My limited attempts to draw attention to this, and the need for UKIP to not only rebut the Tory lies but reassure voters UKIP has a plan for getting us out of the EU while avoiding all the catastrophes Roland Rudd and his minions are claiming await us on Brexit, have resulted in the personal invective you refer to. They probably deserve more of the same because they have still not uttered a word about the likelihood of Matthew Elliott, a pro-EU Tory, being backed for leadership of any ‘No’ to EU referendum campaign. The Tories have encouraged UKIP to leave their house, have moved in, are selling off the possessions and now plan to let it out to their friends who will use it to support Tory pro-EU aspirations.

Because Farage, Batten, the Bowler-hatted buffoon, Nuttall et al are being criticised by us for not addressing with this central issue, their very defensive supporters have attacked Richard and me and berated us for not getting in line and offering unquestioning fealty to the Blessed Nigel. Regardless of the evidence we provide that a simple and easy to understand message (backed up where necessary with hard, uncontestable facts) can be communicated repeatedly, to reassure voters that we can leave the EU and retain access to the single market, because Farage and Co have not argued it we are charged with being pro-EU trolls, accused of walking us into a EU trap and rejected out of hand of being of any account.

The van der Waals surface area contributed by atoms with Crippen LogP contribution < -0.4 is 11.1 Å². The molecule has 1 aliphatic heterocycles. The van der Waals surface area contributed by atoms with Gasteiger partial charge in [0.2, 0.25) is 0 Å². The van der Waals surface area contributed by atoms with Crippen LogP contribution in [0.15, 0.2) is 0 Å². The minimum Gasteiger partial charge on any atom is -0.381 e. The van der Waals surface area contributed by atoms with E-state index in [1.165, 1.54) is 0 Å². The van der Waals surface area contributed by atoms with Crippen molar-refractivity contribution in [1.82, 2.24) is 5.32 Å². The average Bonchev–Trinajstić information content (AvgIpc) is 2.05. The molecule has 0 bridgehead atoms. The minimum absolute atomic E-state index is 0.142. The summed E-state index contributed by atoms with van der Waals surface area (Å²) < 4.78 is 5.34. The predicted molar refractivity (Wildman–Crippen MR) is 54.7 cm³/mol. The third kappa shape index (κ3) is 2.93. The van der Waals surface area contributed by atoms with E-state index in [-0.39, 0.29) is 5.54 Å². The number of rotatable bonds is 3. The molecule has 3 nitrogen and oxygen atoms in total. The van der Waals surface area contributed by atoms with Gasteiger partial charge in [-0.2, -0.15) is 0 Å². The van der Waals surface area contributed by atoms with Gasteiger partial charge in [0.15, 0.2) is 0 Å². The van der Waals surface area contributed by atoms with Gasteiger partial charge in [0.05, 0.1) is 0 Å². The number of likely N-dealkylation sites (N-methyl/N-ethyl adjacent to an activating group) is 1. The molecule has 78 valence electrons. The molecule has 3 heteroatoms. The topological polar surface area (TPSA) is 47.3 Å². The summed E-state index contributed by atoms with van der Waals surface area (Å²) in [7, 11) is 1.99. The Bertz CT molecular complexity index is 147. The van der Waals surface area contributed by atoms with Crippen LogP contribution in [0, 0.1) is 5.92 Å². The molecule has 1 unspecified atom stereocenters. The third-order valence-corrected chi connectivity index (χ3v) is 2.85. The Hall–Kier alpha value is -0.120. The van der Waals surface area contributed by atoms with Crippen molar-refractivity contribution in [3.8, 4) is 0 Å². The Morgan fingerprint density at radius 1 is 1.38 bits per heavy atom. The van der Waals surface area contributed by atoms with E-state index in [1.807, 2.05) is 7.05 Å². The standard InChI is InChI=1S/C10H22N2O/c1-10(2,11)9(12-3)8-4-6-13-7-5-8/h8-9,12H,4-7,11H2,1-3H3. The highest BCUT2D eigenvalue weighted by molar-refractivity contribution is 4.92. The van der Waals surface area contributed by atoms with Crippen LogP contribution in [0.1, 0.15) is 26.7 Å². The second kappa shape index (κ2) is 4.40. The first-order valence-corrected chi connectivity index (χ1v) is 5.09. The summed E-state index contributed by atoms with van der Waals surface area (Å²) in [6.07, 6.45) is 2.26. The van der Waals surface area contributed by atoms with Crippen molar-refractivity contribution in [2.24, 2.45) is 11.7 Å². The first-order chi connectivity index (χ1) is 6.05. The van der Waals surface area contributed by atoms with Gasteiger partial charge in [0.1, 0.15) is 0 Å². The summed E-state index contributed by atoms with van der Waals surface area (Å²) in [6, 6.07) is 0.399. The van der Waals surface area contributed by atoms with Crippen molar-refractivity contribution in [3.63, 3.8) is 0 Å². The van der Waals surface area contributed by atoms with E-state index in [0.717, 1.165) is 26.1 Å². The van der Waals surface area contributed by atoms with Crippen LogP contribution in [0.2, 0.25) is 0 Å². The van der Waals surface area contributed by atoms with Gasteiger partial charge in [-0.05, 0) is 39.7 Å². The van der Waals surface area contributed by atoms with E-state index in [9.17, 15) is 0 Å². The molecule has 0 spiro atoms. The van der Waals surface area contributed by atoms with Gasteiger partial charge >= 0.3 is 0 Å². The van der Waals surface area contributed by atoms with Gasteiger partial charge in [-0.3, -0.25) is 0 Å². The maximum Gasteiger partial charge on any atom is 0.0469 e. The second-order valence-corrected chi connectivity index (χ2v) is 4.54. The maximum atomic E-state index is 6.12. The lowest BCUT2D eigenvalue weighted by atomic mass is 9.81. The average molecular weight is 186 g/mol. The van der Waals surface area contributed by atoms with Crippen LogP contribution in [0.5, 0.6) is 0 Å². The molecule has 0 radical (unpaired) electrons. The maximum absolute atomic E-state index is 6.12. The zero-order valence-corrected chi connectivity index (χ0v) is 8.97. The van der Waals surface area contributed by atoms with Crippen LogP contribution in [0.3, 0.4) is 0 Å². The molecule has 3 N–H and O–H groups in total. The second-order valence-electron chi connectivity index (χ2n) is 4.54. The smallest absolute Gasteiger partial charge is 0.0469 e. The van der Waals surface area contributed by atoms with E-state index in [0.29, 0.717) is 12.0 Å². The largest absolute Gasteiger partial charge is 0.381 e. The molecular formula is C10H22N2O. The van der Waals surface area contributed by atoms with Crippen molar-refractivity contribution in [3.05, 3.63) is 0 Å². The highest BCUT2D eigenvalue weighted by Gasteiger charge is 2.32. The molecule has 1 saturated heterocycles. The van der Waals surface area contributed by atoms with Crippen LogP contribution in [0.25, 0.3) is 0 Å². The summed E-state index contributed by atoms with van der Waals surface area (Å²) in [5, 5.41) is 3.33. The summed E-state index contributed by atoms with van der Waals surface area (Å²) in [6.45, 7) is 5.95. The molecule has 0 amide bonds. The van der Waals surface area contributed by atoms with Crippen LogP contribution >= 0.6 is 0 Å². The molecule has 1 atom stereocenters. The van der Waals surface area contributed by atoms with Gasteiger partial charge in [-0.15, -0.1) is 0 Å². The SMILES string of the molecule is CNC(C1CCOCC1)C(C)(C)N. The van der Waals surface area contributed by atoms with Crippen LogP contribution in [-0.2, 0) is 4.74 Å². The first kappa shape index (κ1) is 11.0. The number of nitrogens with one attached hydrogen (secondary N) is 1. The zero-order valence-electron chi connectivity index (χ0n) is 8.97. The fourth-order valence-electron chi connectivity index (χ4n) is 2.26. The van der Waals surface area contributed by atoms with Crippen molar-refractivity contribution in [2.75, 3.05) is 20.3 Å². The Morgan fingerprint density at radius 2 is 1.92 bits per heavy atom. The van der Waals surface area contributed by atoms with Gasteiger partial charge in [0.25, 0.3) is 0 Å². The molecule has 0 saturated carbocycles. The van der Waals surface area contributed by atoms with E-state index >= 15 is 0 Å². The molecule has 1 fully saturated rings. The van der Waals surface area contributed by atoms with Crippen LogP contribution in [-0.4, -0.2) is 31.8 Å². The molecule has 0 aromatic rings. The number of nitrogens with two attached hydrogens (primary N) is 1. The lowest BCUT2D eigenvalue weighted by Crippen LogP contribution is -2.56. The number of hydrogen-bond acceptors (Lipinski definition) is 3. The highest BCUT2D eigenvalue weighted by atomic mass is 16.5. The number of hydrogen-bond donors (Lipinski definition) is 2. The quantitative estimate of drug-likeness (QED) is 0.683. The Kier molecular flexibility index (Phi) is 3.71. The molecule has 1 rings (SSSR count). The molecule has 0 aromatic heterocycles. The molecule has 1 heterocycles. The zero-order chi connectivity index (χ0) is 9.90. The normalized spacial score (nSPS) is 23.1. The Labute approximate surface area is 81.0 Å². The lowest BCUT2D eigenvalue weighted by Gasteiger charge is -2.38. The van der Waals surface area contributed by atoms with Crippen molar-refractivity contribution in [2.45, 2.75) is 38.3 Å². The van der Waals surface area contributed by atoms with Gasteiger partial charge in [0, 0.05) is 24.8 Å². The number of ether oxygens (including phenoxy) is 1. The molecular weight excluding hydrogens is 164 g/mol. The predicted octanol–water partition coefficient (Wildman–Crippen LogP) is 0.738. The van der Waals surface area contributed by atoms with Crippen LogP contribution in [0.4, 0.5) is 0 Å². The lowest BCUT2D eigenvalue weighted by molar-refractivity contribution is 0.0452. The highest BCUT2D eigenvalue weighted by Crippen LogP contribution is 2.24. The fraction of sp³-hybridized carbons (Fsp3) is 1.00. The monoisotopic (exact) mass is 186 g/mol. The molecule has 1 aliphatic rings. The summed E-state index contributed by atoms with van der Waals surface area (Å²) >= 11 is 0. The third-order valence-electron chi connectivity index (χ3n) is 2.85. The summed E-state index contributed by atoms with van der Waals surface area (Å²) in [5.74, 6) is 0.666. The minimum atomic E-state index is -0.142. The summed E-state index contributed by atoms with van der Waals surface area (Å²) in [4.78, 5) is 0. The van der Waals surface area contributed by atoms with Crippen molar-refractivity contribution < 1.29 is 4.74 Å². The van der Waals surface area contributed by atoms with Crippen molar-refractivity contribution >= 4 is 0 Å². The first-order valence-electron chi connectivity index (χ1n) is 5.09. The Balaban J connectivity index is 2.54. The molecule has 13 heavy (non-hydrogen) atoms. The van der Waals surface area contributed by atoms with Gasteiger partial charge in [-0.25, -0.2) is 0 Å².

What I did not include in the reply was this… campaigns of the kind that would be run to get the UK out of the EU do not work if they are run by political parties.  UKIP, in order to satisfy party political considerations, has backed away from the focus that is needed to achieve Brexit.  That is why they have gone ‘off reservation’ and are talking about issues that, ironically, we cannot possibly resolve unless we achieve withdrawal from the EU in the first instance.